On our journeys we went over several of these bridges pictured below. The signs always made me smile – as if we could speed over them! One of them was only inches wider than our vehicle’s tyres and our guide had to line up his approach very carefully.
Guides usually stop to pass on information to each other. I took the photo below because I think this company needs to give a bit more attention to its marketing !
Below – The ground hornbill is something else that I hadn’t seen very often. They are classed as vulnerable (to extinction) globally, and listed as endangered in several countries. We were lucky enough to see a few of them on the trips.
Zebras. So great to photograph. We saw probably over a thousand of them! Interesting fact – a zebra foal’s legs are as long as its mother – that way it can be hidden from predators easily 🙂
Wildebeest are part of the Ugly Five and also have a reputation for being very stupid! I like the simplicity of this lone guy in the landscape.
And then we have part of the Big Five – the Cape Buffalo. We were in the middle of a huge herd of them and they have such a great expression when they look at you 🙂
They often have a passenger too – the oxpecker bird, who spends its time feeding on the ticks and bugs on animals.
Baboons. Vicious creatures. Ever since I was bitten by one when volunteering I haven’t liked them !
This one below had obviously been in a fight. I said they were vicious!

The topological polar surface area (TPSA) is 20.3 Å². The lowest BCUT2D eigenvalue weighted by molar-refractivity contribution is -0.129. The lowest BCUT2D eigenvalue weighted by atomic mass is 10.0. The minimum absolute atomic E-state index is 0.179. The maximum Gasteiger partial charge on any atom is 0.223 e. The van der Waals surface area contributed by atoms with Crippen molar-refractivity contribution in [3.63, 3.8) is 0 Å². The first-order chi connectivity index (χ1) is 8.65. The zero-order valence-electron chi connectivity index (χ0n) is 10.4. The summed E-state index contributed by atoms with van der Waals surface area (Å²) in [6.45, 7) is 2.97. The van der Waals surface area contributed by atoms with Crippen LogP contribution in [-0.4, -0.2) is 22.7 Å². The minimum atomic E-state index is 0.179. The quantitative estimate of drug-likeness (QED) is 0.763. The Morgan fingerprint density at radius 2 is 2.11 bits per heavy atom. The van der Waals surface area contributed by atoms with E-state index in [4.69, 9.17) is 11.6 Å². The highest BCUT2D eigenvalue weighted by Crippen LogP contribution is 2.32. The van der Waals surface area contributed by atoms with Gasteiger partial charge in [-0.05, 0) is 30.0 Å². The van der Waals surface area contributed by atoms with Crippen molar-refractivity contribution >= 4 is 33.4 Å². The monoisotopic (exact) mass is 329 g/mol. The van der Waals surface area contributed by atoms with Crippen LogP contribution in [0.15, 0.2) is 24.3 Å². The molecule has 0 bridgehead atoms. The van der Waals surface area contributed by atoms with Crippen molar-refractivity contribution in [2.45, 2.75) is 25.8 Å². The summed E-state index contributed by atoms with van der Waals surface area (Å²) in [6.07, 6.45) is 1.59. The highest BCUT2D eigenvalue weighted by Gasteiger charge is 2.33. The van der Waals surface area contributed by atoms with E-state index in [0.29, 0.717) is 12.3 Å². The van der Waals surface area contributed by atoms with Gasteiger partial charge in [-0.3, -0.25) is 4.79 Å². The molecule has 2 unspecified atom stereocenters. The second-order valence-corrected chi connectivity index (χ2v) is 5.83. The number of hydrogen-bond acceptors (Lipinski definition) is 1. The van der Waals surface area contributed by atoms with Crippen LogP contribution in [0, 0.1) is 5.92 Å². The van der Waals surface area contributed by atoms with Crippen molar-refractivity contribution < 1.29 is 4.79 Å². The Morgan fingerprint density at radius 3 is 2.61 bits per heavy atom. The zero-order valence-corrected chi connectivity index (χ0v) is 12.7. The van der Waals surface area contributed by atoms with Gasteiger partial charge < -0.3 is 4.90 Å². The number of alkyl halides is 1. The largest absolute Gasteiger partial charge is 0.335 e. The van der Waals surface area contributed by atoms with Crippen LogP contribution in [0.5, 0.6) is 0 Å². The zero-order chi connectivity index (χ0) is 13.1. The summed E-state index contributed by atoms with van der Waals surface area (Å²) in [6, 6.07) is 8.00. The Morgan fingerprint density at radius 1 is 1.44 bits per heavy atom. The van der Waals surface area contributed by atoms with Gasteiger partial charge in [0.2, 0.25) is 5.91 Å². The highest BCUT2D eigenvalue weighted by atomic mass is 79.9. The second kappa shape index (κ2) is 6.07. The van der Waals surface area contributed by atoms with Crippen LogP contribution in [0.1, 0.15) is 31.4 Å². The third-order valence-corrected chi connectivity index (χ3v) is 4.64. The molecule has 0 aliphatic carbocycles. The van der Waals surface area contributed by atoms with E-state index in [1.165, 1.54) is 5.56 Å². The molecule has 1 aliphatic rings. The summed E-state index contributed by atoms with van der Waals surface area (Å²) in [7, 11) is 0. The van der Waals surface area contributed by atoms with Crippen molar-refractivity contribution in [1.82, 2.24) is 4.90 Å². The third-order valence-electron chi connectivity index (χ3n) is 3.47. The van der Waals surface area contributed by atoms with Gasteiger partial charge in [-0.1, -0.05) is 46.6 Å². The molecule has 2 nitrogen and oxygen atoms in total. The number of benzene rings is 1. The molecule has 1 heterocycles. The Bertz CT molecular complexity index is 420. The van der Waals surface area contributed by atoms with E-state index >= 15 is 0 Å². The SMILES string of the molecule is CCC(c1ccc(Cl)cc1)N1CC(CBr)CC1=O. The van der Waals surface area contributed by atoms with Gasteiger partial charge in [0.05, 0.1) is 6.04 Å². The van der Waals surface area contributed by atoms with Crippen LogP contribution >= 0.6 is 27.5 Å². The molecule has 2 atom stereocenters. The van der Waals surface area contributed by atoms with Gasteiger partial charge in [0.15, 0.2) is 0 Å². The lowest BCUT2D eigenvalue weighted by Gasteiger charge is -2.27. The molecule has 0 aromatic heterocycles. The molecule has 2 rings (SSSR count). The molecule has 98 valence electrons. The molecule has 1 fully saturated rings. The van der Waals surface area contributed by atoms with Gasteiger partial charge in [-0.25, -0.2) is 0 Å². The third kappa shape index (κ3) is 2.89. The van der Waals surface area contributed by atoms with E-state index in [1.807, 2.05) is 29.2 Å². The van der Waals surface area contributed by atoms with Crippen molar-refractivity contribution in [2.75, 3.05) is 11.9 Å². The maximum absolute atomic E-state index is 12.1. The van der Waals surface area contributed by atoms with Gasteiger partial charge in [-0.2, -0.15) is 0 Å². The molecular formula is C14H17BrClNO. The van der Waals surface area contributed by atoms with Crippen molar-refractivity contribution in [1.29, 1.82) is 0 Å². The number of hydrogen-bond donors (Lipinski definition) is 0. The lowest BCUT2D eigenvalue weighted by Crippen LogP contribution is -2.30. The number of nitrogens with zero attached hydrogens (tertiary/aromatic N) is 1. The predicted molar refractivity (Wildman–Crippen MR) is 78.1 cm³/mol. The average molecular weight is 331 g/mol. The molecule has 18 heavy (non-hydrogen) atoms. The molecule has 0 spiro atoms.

On the other hand, Vervet monkeys are cute, especially the babies.
These hippos made me smile – all of the water surrounding them was covered in plants but they look very happy 🙂
And then we saw yet more in somewhat cleaner water….
Late one afternoon we came across this young elephant who put on quite a show for us. I don’t know whether he had an itchy head but he was twisting his trunk into many shapes. He then started playing football with a rock.
Botswana is known for its huge population of elephants, and we certainly encountered a lot of them – some at extremely close quarters! One huge female appeared right at the side of me when I was looking in the opposite direction and gave me quite a shock when I turned round in the vehicle. She was within touching distance but luckily very calm! Too close to take a photo and once I’d got over my shock I just put the camera down and enjoyed the moment of having such a massive creature right next to me. I say ‘enjoyed’ but it’s always in the back of my mind that they could finish me off in a second if they wanted to!
The small things can be just as good to photograph as the big.
The Fish Eagle is a beautiful bird and master of fishing!
Although the Hammerkop isn’t particularly attractive, I loved the reflection here.
The best sighting of the tour though was this leopard and we had her in our sights for over 30 minutes. Unbelievably, we saw three different leopards in Chobe. Isn’t she stunning!
The impalas knew that a predator was around and were on high alert. When they all look in the same direction it’s a good indication that something may be close.
Often a leopard sighting is just a glimpse, and this was the second one we saw. The third one was literally a couple of flashes through the bushes.
On our last evening in Chobe we had a spectacular sky whilst we were driving back to camp and then came across several giraffes. It was almost totally dark by this time, but I managed the shots with no artificial light.
The sign below made me smile as we approached the border of Botswana. Someone is obviously not proud enough to keep it in good condition!
And that was my Botswana trip! I enjoyed it much more than I thought I would – so much that I’m communicating with the Company out there to organise a bespoke photography trip. ( Let me know if you want to be kept informed.) Next stop – Zimbabwe.